Tuesday, January 13, 2015

Writing Tool Review: WikidPad

I want to take a break from navel-gazing (an occupational hazard, I swear) to offer something a little more concrete and useful.
There are a million tools for writers out there. For the most part, I ignore them. People chatter about Scrivener, but I plug away at my drafts in Word, crafting Excel spreadsheets that lay out detailed plans for scenes and stricter (and yes, that’s before writing—I’m very far on the “outlining” side of the spectrum!). I sign up for Novlr and then don’t even use it (I do plan to, for my next novel). I once had a brief flirtation with yWriter that lasted about one chapter of a now-defunct manuscript (novel 2). I read posts about the Hemingway app or distraction-free writing apps, but then I click the X and continue in my ways.
It’s not that I think there is anything wrong with the use of these tools. Writing can be painful as hell and whatever helps that process is a good thing. I am not a Luddite who insists that truly great novels must be written by quill via the light of a kerosene lamp, because seriously, fuck those people. Just someone who is loath to mess with their own system—if it ain’t broke, don’t fix it, you might say.
But as much as I love my Word/Excel setup, I haven’t enjoyed the way I keep track of relevant information for my novels. I do some world-building before writing, sketching out details that are important to the plot and characters, usually in my catch-all writing notebook. But once I start writing, I constantly have to expand that, and I don’t usually have that notebook with me. My system for that was a notepad text document, adding random details as they come up. Inefficient and definitely open for improvement!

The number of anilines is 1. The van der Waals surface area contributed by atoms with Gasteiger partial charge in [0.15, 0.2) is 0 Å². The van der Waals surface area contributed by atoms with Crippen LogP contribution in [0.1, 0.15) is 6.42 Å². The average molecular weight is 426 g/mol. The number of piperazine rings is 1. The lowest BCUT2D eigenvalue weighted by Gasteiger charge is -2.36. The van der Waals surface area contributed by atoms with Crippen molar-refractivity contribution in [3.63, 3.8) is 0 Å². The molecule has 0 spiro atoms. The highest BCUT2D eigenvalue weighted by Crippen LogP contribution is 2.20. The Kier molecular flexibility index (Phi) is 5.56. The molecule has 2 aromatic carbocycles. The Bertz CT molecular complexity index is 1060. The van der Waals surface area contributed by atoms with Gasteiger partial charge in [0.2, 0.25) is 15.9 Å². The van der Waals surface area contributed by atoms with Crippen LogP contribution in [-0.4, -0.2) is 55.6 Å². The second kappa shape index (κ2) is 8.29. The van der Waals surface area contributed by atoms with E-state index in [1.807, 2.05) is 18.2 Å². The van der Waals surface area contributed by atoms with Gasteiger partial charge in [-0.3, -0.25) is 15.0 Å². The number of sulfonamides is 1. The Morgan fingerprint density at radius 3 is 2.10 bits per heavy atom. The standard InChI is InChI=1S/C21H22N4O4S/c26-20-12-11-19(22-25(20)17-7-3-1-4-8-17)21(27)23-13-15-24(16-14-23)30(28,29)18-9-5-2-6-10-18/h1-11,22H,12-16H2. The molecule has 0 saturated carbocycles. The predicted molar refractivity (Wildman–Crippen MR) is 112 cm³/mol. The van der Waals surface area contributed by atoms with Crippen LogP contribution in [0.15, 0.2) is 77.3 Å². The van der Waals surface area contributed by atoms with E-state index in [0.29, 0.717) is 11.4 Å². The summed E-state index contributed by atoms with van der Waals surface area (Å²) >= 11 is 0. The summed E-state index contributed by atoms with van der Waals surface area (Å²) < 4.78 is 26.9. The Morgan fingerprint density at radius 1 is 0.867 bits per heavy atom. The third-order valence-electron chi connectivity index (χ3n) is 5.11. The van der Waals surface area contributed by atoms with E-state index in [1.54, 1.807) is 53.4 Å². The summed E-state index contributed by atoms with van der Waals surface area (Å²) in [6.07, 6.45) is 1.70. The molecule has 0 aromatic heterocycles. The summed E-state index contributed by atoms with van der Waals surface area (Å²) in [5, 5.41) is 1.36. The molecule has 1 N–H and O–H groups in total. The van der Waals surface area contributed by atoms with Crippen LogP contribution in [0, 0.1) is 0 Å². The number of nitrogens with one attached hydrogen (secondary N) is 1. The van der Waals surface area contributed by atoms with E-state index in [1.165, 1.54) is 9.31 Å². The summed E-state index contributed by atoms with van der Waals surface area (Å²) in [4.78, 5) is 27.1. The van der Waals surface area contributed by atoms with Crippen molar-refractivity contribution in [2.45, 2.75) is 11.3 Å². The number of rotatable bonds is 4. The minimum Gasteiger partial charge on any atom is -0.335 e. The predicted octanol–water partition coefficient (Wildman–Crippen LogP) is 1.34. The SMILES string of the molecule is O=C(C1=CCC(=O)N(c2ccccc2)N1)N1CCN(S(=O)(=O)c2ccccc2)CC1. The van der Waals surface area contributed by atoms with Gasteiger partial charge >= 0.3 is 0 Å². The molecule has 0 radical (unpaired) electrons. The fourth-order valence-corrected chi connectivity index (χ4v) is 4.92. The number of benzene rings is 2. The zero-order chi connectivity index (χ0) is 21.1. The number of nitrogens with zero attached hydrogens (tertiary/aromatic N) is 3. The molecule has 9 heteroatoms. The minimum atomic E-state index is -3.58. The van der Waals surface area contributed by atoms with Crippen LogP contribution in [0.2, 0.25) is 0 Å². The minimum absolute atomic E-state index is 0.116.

I cannot remember who originally brought this to my attention, only that it was mentioned in passing on some thread or another on Absolute Write. And it stuck with me, that mention, because it sounded like a potential solution for my world-building problem. I wrote down the name on my to-do list and eventually got around to checking it out: WikidPad.
WikidPad is a free, open source wiki software. Basically it is a digital notebook where I can jot down ideas and—very importantly—link those ideas together with merely a keystroke. It is easy to install and use, at least on a basic level. I am sure there is functionality that I’m not using, but it works for what I use it for. Every character gets a page, linked to the other characters they are related to, linked to their homes or groups, linked to whatever ideas I want. I can store facts about world-building locations or weird quirks about monetary systems. It’s searchable and sortable. And it’s not an online tool, so once you download and install it, you can work offline.
There are likely dozens of equivalent tools out there. I haven’t really looked into it, to be honest. I stumbled across this one, and it works for me. So I thought I would share this little gem, just in case it fills a niche for you too!
Screenshot of my wiki for novel 7.


  1. I like the idea of WikidPad and Novelr. I currently use Scrivener and it helps with almost everything.
    Kind of have the impression I should stick with what I have. But put both my programs onto my to-do list.

    1. I hear so many great things about Scrivener, but I don't think it would suite me and how I work. But I love knowing about all the options!